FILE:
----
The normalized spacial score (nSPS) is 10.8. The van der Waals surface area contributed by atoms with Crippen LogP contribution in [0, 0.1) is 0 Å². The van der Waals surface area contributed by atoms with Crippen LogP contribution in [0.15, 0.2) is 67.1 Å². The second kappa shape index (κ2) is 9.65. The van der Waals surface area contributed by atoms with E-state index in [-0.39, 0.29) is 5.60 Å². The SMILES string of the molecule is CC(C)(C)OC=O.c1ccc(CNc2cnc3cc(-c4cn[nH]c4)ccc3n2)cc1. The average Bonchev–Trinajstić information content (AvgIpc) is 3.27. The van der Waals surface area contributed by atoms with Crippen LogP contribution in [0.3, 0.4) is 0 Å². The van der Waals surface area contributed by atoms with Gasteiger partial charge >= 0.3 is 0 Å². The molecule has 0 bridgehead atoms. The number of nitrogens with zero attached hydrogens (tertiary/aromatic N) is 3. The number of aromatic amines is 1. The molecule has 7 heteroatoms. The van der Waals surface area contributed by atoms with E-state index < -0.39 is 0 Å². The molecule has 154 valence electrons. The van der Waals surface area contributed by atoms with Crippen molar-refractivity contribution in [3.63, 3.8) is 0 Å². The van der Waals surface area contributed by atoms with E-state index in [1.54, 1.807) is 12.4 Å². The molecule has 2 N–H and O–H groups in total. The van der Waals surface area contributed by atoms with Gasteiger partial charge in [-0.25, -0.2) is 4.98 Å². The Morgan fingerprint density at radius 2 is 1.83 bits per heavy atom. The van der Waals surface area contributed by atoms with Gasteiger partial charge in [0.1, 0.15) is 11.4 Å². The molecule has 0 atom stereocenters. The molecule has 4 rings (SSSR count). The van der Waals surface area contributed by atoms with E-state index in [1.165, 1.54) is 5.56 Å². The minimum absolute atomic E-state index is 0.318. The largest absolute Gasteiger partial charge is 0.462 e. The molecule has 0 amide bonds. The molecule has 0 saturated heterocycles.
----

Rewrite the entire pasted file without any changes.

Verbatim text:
The normalized spacial score (nSPS) is 10.8. The van der Waals surface area contributed by atoms with Crippen LogP contribution in [0, 0.1) is 0 Å². The van der Waals surface area contributed by atoms with Crippen LogP contribution in [0.15, 0.2) is 67.1 Å². The second kappa shape index (κ2) is 9.65. The van der Waals surface area contributed by atoms with E-state index in [-0.39, 0.29) is 5.60 Å². The SMILES string of the molecule is CC(C)(C)OC=O.c1ccc(CNc2cnc3cc(-c4cn[nH]c4)ccc3n2)cc1. The average Bonchev–Trinajstić information content (AvgIpc) is 3.27. The van der Waals surface area contributed by atoms with Crippen LogP contribution in [0.3, 0.4) is 0 Å². The van der Waals surface area contributed by atoms with Gasteiger partial charge >= 0.3 is 0 Å². The molecule has 0 bridgehead atoms. The number of nitrogens with zero attached hydrogens (tertiary/aromatic N) is 3. The number of aromatic amines is 1. The molecule has 7 heteroatoms. The van der Waals surface area contributed by atoms with E-state index < -0.39 is 0 Å². The molecule has 154 valence electrons. The van der Waals surface area contributed by atoms with Crippen molar-refractivity contribution in [3.63, 3.8) is 0 Å². The van der Waals surface area contributed by atoms with E-state index in [1.54, 1.807) is 12.4 Å². The molecule has 2 N–H and O–H groups in total. The van der Waals surface area contributed by atoms with Gasteiger partial charge in [-0.25, -0.2) is 4.98 Å². The Morgan fingerprint density at radius 2 is 1.83 bits per heavy atom. The van der Waals surface area contributed by atoms with Gasteiger partial charge in [0.1, 0.15) is 11.4 Å². The molecule has 0 atom stereocenters. The molecule has 4 rings (SSSR count). The van der Waals surface area contributed by atoms with E-state index in [1.165, 1.54) is 5.56 Å². The minimum absolute atomic E-state index is 0.318. The largest absolute Gasteiger partial charge is 0.462 e. The molecule has 0 amide bonds. The molecule has 0 saturated heterocycles.